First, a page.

The predictive nature of forecasting makes it a notoriously tricky process to manage. Stakeholders from multiple business areas with different perspectives, needs and often conflicting agendas, must come together and collaborate.
This post discusses seven key considerations that will help set you up for demand forecasting success.
1. Define how the forecast will be used
Start by determining how the business will use the forecast. This step is critical and will impact your process design, data requirements, and system configuration.
Documenting the business decisions and processes that the forecast needs to support will ensure that you meet all your requirements. Here are some examples where a business will benefit from forecast information:
- Short Term – order fulfilment, distribution between warehouses, production planning, purchase planning.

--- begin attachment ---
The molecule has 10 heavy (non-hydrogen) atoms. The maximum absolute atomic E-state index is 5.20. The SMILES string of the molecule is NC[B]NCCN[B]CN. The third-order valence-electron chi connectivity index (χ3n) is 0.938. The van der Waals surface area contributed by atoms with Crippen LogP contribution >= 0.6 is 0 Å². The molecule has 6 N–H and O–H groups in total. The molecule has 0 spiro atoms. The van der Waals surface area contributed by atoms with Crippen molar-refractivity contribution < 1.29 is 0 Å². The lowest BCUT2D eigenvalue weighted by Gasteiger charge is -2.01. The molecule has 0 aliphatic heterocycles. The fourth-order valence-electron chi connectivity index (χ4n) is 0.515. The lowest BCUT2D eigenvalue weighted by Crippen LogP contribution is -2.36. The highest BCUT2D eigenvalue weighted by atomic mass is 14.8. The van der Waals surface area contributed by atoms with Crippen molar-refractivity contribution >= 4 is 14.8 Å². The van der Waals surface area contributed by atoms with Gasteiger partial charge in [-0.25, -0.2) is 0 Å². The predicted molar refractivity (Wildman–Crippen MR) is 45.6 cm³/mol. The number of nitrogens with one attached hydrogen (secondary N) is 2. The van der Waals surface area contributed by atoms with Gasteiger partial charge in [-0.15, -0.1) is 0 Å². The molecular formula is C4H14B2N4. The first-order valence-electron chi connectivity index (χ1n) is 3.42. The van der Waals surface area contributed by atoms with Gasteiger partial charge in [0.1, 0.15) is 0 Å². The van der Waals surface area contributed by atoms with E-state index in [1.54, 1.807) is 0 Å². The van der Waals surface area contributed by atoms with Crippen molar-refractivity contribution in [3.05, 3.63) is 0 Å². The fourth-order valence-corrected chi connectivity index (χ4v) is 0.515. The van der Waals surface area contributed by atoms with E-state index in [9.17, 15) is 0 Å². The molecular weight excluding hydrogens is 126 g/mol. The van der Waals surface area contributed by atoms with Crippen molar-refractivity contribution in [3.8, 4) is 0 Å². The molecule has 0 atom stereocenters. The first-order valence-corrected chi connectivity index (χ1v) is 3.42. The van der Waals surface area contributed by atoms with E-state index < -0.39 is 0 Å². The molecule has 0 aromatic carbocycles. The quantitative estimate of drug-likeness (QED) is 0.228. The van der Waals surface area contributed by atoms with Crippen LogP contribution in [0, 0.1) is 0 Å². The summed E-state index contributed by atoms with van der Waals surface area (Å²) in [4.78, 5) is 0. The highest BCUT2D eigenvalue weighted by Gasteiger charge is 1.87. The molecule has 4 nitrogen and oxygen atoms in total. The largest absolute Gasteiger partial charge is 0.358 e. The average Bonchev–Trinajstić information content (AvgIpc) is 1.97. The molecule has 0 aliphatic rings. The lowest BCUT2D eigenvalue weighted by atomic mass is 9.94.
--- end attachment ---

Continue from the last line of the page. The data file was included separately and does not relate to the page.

- Medium Term – balancing demand and supply constraints, sales and marketing tactics, promotions, supplier contracts, product lifecycle management.
- Long Term – identifying gaps to strategy, financial planning and budgeting, long-term supply contracts, segments to invest in or exit from.
2. Define relevant KPIs
Once you’ve determined how the forecast will be used, you’re ready to develop supporting KPIs. Take care to align all KPIs to your overall business goals. Poorly defined KPIs risk undermining what you’re trying to achieve as a business.
A good set of KPIs should be measurable, well understood by your organization and supportive of your overall business goals.
Forecast Accuracy KPIs such as Mean Absolute Deviation (MAD) and Mean Square Error (MSE) show the forecast’s overall accuracy and quality and inform planners what forecasting method performs best in a particular situation.
Understanding forecast bias (mean forecast error) is essential to improve demand planning over time. Including a forecast bias indicator will expose if there is a tendency to over or under forecast.
Knowing what success looks like will help guide your process design and system configuration.